Toddlers: Why their behaviour actually makes perfect sense

 In Self Regulation

This week I had a conversation with a friend that really got me thinking about people’s expectations when it comes to the behaviour of children. Especially toddler behaviour. They weren’t her own expectations we were discussing, but someone else’s (very) unrealistic expectations of her toddler.

And then I started thinking about the many people I’ve spoken to over the years, both professionally and personally, who have had similarly unrealistic expectations when it comes to toddler behaviour. Many of the complaints and concerns that parents have about their children when they come to see me, are actually not reasons for concern at all. They are perfectly acceptable, healthy, expected, and “normal” behaviours for a child. A lot of the time, it is our expectations that need to be changed, not a child’s behaviour.

Managing expectations

And why do we need to change our expectations? Because often, children are actually physically incapable of doing the things we expect them to do. Particularly toddlers. Why? Because their brains are still growing. If you’ve been reading this blog, or following me on social media for a while, you’d know that I speak about something called the prefrontal cortex quite a lot. You may be wondering what a prefrontal cortex is. If you are, that’s ok. Lots of people have no idea what I’m talking about when I mention it!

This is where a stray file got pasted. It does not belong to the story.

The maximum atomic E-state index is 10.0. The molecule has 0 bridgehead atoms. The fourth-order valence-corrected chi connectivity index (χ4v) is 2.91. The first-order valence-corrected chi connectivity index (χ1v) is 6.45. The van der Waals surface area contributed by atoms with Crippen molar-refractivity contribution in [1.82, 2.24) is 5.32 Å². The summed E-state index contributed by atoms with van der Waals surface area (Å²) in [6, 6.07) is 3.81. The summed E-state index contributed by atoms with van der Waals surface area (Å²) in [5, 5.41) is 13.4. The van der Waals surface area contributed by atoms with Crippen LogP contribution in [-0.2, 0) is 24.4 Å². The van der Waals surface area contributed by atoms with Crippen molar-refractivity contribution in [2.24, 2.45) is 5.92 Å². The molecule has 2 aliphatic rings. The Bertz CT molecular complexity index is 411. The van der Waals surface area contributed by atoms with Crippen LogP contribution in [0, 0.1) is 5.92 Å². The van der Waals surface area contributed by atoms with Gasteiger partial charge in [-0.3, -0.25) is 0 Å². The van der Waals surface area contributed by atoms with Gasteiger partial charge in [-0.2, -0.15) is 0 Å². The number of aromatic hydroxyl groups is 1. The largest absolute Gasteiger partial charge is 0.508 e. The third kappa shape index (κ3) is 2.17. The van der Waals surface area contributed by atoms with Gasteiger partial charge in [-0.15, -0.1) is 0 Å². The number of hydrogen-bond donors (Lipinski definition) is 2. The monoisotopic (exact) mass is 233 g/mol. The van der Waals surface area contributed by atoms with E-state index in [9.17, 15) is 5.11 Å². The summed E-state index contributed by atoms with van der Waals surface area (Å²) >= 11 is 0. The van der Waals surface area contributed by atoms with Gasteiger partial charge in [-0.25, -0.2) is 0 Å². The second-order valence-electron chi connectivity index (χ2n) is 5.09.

But I want you to know about it. I want everyone to know about it. I think hospitals should give parents crash courses in prefrontal cortex development and toddler behaviour before they can bring their babies home. Because understanding the way your toddlers brain works is a GAME CHANGER. Truly. Once you are able to understand what is going on in that little head of theirs, that strange toddler behaviour, that seemed a total mystery before, actually makes perfect sense!

And once you understand why your toddler is behaving the way they are, you can be more empathetic in the tough moments, align your expectations with their abilities, and begin to give them what they actually need. And that will mean you’re both less frustrated, and more connected. Both good things, as far as I’m concerned.

So. Here’s what you need to know about your toddler’s brain.